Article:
The complexity of chloroplast chaperonins

Anna Vitlin Gruber, Shahar Nisemblat, Abdussalam Azem*, Celeste Weiss

*Corresponding author for this work

Research output: Contribution to journalReview articlepeer-review

47 Scopus citations

Abstract

Type I chaperonins are large oligomeric protein ensembles that are involved in the folding and assembly of other proteins. Chloroplast chaperonins and co-chaperonins exist in multiple copies of two distinct isoforms that can combine to form a range of labile oligomeric structures. This complex system increases the potential number of chaperonin substrates and possibilities for regulation. The incorporation of unique subunits into the oligomer can modify substrate specificity. Some subunits are upregulated in response to heat shock and some show organ-specific expression, whereas others possess additional functions that are unrelated to their role in protein folding. Accumulating evidence suggests that specific subunits have distinct roles in biogenesis of ribulose-1,5-bisphosphate carboxylase oxygenase (Rubisco).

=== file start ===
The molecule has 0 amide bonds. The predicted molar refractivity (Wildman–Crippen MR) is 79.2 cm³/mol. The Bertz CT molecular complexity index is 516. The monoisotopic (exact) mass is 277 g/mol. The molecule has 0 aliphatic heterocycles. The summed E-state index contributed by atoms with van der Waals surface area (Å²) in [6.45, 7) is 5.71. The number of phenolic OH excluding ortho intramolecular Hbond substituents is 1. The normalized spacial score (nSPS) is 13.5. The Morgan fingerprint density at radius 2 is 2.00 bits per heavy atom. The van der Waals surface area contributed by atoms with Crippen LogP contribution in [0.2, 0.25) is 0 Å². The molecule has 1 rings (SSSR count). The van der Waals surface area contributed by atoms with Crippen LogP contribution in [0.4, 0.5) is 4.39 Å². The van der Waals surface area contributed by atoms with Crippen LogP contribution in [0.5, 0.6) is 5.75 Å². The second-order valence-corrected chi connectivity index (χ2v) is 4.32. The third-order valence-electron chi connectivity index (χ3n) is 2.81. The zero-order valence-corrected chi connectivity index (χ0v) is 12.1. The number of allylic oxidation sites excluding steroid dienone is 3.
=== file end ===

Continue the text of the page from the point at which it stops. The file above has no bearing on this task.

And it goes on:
Original languageEnglish
Pages (from-to)688-694
Number of pages7
JournalTrends in Plant Science
Volume18
Issue number12
DOIs
StatePublished - Dec 2013

Funding

FundersFunder number
United States - Israel Binational Agricultural Research and Development Fund

    Keywords

    • Chaperone
    • Chaperonin
    • Chloroplast
    • Protein folding
    • Rubisco

    Fingerprint

    Dive into the research topics of 'The complexity of chloroplast chaperonins'. Together they form a unique fingerprint.

    Cite this